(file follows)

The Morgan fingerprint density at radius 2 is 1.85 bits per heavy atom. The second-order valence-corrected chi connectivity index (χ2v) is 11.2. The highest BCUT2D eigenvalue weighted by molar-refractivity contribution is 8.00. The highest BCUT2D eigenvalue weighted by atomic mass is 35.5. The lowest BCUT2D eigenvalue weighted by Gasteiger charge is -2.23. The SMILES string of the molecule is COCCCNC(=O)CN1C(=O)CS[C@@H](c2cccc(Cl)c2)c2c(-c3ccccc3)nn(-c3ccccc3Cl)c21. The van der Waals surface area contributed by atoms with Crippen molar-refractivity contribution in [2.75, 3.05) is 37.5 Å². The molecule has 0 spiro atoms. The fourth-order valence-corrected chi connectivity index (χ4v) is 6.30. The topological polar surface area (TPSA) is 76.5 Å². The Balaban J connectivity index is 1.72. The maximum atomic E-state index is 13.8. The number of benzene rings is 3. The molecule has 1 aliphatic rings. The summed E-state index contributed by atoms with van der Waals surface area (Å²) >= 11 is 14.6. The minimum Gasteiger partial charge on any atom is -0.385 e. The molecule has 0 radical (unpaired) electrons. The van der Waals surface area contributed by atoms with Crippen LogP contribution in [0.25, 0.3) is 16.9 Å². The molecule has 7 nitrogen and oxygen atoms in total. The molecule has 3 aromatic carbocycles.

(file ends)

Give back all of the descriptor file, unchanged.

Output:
The Morgan fingerprint density at radius 2 is 1.85 bits per heavy atom. The second-order valence-corrected chi connectivity index (χ2v) is 11.2. The highest BCUT2D eigenvalue weighted by molar-refractivity contribution is 8.00. The highest BCUT2D eigenvalue weighted by atomic mass is 35.5. The lowest BCUT2D eigenvalue weighted by Gasteiger charge is -2.23. The SMILES string of the molecule is COCCCNC(=O)CN1C(=O)CS[C@@H](c2cccc(Cl)c2)c2c(-c3ccccc3)nn(-c3ccccc3Cl)c21. The van der Waals surface area contributed by atoms with Crippen molar-refractivity contribution in [2.75, 3.05) is 37.5 Å². The molecule has 0 spiro atoms. The fourth-order valence-corrected chi connectivity index (χ4v) is 6.30. The topological polar surface area (TPSA) is 76.5 Å². The Balaban J connectivity index is 1.72. The maximum atomic E-state index is 13.8. The number of benzene rings is 3. The molecule has 1 aliphatic rings. The summed E-state index contributed by atoms with van der Waals surface area (Å²) >= 11 is 14.6. The minimum Gasteiger partial charge on any atom is -0.385 e. The molecule has 0 radical (unpaired) electrons. The van der Waals surface area contributed by atoms with Crippen LogP contribution in [0.25, 0.3) is 16.9 Å². The molecule has 7 nitrogen and oxygen atoms in total. The molecule has 3 aromatic carbocycles.